"When we show people video of the same event," says Boroditsky, "English speakers remember who was to blame even in an accident, but Spanish and Japanese speakers remember it less well than they do intentional actions. It raises questions about whether language affects even something as basic as how we construct our ideas of causality."
At the bare minimum, this research shows that mental concepts are at least partially derived from language and culture, as opposed to a Divine Being putting these notions in the brains of individuals. The same argument can be made regarding morality. Even something as basic as murder, is culturally dependent. In some cases it is okay to kill the murderer, in others it is fine to kill anyone outside the tribe (who aren't presumably human), still others believe that killing is only justified in cases of self-defense, and other groups say that killing is never justified. Natural law will say that murder is universally wrong, but once the anthropological evidence is taken into account, the meaning of this absolutist statement because so watered-down, that it's almost meaningless. Modern anthropological research, at minimum gives us reason to refine the realist notion that language and morality are merely social constructs depicting otherwise eternal concepts.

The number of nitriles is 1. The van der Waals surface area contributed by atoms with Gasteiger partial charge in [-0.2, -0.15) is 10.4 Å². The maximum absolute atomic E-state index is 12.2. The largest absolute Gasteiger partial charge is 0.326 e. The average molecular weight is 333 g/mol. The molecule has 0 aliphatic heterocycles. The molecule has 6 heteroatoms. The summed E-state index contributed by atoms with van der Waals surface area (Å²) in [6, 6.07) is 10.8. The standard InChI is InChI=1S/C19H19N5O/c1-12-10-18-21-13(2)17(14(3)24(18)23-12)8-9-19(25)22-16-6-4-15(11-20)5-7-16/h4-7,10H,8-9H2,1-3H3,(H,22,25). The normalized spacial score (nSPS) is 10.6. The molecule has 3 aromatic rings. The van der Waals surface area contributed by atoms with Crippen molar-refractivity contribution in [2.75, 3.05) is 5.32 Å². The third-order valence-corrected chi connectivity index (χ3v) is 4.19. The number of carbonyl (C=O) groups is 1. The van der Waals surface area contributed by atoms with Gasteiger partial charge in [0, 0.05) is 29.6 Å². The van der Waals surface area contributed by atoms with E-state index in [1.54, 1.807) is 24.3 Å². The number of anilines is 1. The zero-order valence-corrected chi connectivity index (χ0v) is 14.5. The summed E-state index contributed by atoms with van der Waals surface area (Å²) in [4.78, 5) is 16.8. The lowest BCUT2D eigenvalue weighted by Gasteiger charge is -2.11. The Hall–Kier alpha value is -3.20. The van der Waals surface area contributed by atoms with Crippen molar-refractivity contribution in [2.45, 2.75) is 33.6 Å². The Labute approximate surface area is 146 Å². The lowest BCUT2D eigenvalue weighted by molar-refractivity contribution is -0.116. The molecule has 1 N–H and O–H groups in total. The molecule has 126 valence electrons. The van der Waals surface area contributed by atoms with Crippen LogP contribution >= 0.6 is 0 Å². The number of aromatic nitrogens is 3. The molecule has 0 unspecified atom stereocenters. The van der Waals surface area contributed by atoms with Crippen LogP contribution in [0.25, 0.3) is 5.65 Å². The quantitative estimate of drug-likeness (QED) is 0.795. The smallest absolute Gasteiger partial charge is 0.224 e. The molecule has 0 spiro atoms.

My next critique focuses on the intelligibility of premodern, Catholic, Natural Law ways of thinking, which turns reality into an unnecessary abstraction. I've discussed how this breaks down on a practical level, particularly in regard to NFP. But for a broader critique, I will quote Hans Urs von Balthasar:
Being as a whole is intrinsically always more than what we have grasped of it. Being has this property because it possesses the even more mysterious property of always being more than itself. Although being is not irrational, it is nonetheless always more than what a mind can comprehend just by looking at it. As created being, it is not infinite; yet even as finite being it can never be so exhaustively captured that there is nothing further to grasp. The infinite Creator has equipped it with the grace of participation in the inexhaustibility of its origin. (Theo-Logic vol. I: Truth of the World, p.107).